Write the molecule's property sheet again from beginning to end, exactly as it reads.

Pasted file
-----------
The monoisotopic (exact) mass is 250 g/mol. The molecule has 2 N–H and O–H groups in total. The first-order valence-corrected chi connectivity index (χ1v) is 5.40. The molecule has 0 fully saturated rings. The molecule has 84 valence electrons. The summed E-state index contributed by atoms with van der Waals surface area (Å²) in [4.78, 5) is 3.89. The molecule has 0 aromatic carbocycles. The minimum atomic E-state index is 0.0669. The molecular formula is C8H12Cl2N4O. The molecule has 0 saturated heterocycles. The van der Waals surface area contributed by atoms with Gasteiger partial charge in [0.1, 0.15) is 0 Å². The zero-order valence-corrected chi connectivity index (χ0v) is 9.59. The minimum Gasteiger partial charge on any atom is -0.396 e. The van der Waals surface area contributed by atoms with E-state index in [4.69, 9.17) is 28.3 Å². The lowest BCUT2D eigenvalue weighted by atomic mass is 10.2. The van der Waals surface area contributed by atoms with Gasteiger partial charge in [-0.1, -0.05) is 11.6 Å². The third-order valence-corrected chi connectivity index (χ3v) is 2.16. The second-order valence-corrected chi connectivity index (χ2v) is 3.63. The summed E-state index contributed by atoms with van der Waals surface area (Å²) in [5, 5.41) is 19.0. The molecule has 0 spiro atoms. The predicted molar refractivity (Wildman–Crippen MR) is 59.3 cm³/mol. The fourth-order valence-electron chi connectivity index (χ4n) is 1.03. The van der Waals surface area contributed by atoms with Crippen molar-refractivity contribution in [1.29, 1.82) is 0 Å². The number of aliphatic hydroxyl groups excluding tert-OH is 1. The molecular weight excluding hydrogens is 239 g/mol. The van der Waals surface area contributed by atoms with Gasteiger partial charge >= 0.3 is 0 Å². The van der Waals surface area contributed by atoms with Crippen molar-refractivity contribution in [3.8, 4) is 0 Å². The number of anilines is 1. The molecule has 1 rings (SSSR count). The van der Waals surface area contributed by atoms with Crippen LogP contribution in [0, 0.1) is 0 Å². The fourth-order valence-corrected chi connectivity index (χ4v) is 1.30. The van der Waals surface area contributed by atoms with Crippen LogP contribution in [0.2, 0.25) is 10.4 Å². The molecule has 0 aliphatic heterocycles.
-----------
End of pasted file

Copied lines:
The monoisotopic (exact) mass is 250 g/mol. The molecule has 2 N–H and O–H groups in total. The first-order valence-corrected chi connectivity index (χ1v) is 5.40. The molecule has 0 fully saturated rings. The molecule has 84 valence electrons. The summed E-state index contributed by atoms with van der Waals surface area (Å²) in [4.78, 5) is 3.89. The molecule has 0 aromatic carbocycles. The minimum atomic E-state index is 0.0669. The molecular formula is C8H12Cl2N4O. The molecule has 0 saturated heterocycles. The van der Waals surface area contributed by atoms with Gasteiger partial charge in [0.1, 0.15) is 0 Å². The zero-order valence-corrected chi connectivity index (χ0v) is 9.59. The minimum Gasteiger partial charge on any atom is -0.396 e. The van der Waals surface area contributed by atoms with E-state index in [4.69, 9.17) is 28.3 Å². The lowest BCUT2D eigenvalue weighted by atomic mass is 10.2. The van der Waals surface area contributed by atoms with Gasteiger partial charge in [-0.1, -0.05) is 11.6 Å². The third-order valence-corrected chi connectivity index (χ3v) is 2.16. The second-order valence-corrected chi connectivity index (χ2v) is 3.63. The summed E-state index contributed by atoms with van der Waals surface area (Å²) in [5, 5.41) is 19.0. The molecule has 0 spiro atoms. The predicted molar refractivity (Wildman–Crippen MR) is 59.3 cm³/mol. The fourth-order valence-electron chi connectivity index (χ4n) is 1.03. The van der Waals surface area contributed by atoms with Crippen molar-refractivity contribution in [1.29, 1.82) is 0 Å². The number of aliphatic hydroxyl groups excluding tert-OH is 1. The molecular weight excluding hydrogens is 239 g/mol. The van der Waals surface area contributed by atoms with Gasteiger partial charge >= 0.3 is 0 Å². The van der Waals surface area contributed by atoms with Crippen molar-refractivity contribution in [3.8, 4) is 0 Å². The number of anilines is 1. The molecule has 1 rings (SSSR count). The van der Waals surface area contributed by atoms with Crippen LogP contribution in [0, 0.1) is 0 Å². The fourth-order valence-corrected chi connectivity index (χ4v) is 1.30. The van der Waals surface area contributed by atoms with Crippen LogP contribution in [0.2, 0.25) is 10.4 Å². The molecule has 0 aliphatic heterocycles.